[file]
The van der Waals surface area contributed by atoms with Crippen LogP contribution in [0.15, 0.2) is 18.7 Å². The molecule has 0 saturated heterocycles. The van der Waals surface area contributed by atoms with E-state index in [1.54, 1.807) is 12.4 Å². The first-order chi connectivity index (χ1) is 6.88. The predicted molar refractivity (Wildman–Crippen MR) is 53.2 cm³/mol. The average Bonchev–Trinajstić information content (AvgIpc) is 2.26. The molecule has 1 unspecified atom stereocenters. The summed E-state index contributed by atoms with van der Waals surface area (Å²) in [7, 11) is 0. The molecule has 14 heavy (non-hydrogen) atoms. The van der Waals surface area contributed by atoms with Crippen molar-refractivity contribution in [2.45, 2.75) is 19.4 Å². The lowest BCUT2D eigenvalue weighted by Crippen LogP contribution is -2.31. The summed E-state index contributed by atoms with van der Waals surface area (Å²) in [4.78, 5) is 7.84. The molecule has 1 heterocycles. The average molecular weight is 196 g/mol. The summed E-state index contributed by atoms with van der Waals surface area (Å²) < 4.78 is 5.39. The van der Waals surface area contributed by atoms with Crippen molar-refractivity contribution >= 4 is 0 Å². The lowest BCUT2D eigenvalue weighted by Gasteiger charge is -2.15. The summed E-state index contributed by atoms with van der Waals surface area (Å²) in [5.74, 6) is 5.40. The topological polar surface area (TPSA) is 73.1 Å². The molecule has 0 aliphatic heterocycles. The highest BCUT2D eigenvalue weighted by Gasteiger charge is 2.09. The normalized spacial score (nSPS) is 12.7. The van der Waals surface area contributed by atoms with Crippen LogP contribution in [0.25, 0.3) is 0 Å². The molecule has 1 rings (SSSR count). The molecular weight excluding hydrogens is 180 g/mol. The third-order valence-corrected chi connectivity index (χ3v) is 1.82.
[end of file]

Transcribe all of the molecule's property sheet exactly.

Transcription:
The van der Waals surface area contributed by atoms with Crippen LogP contribution in [0.15, 0.2) is 18.7 Å². The molecule has 0 saturated heterocycles. The van der Waals surface area contributed by atoms with E-state index in [1.54, 1.807) is 12.4 Å². The first-order chi connectivity index (χ1) is 6.88. The predicted molar refractivity (Wildman–Crippen MR) is 53.2 cm³/mol. The average Bonchev–Trinajstić information content (AvgIpc) is 2.26. The molecule has 1 unspecified atom stereocenters. The summed E-state index contributed by atoms with van der Waals surface area (Å²) in [7, 11) is 0. The molecule has 14 heavy (non-hydrogen) atoms. The van der Waals surface area contributed by atoms with Crippen molar-refractivity contribution in [2.45, 2.75) is 19.4 Å². The lowest BCUT2D eigenvalue weighted by Crippen LogP contribution is -2.31. The summed E-state index contributed by atoms with van der Waals surface area (Å²) in [4.78, 5) is 7.84. The molecule has 1 heterocycles. The average molecular weight is 196 g/mol. The summed E-state index contributed by atoms with van der Waals surface area (Å²) < 4.78 is 5.39. The van der Waals surface area contributed by atoms with Crippen molar-refractivity contribution >= 4 is 0 Å². The lowest BCUT2D eigenvalue weighted by Gasteiger charge is -2.15. The summed E-state index contributed by atoms with van der Waals surface area (Å²) in [5.74, 6) is 5.40. The topological polar surface area (TPSA) is 73.1 Å². The molecule has 0 aliphatic heterocycles. The highest BCUT2D eigenvalue weighted by Gasteiger charge is 2.09. The normalized spacial score (nSPS) is 12.7. The van der Waals surface area contributed by atoms with Crippen LogP contribution in [0.25, 0.3) is 0 Å². The molecule has 1 rings (SSSR count). The molecular weight excluding hydrogens is 180 g/mol. The third-order valence-corrected chi connectivity index (χ3v) is 1.82.